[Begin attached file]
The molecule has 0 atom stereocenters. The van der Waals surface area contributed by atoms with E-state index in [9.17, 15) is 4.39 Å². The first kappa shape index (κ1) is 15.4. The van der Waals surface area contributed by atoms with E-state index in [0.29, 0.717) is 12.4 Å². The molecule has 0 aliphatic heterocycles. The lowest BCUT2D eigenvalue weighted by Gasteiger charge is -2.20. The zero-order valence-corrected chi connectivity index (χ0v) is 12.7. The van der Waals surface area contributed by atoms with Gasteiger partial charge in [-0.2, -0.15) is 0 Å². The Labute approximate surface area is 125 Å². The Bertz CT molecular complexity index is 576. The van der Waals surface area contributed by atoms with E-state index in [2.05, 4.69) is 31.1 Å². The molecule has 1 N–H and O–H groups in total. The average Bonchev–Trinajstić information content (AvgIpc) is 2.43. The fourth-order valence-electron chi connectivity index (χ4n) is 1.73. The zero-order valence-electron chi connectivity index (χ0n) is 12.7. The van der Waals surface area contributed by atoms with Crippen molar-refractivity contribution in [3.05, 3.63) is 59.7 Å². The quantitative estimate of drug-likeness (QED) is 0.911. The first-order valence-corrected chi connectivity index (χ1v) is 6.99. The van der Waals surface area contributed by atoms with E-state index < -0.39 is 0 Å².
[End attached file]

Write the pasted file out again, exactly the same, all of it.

The molecule has 0 atom stereocenters. The van der Waals surface area contributed by atoms with E-state index in [9.17, 15) is 4.39 Å². The first kappa shape index (κ1) is 15.4. The van der Waals surface area contributed by atoms with E-state index in [0.29, 0.717) is 12.4 Å². The molecule has 0 aliphatic heterocycles. The lowest BCUT2D eigenvalue weighted by Gasteiger charge is -2.20. The zero-order valence-corrected chi connectivity index (χ0v) is 12.7. The van der Waals surface area contributed by atoms with Gasteiger partial charge in [-0.2, -0.15) is 0 Å². The Labute approximate surface area is 125 Å². The Bertz CT molecular complexity index is 576. The van der Waals surface area contributed by atoms with E-state index in [2.05, 4.69) is 31.1 Å². The molecule has 1 N–H and O–H groups in total. The average Bonchev–Trinajstić information content (AvgIpc) is 2.43. The fourth-order valence-electron chi connectivity index (χ4n) is 1.73. The zero-order valence-electron chi connectivity index (χ0n) is 12.7. The van der Waals surface area contributed by atoms with Crippen molar-refractivity contribution in [3.05, 3.63) is 59.7 Å². The quantitative estimate of drug-likeness (QED) is 0.911. The first-order valence-corrected chi connectivity index (χ1v) is 6.99. The van der Waals surface area contributed by atoms with E-state index < -0.39 is 0 Å².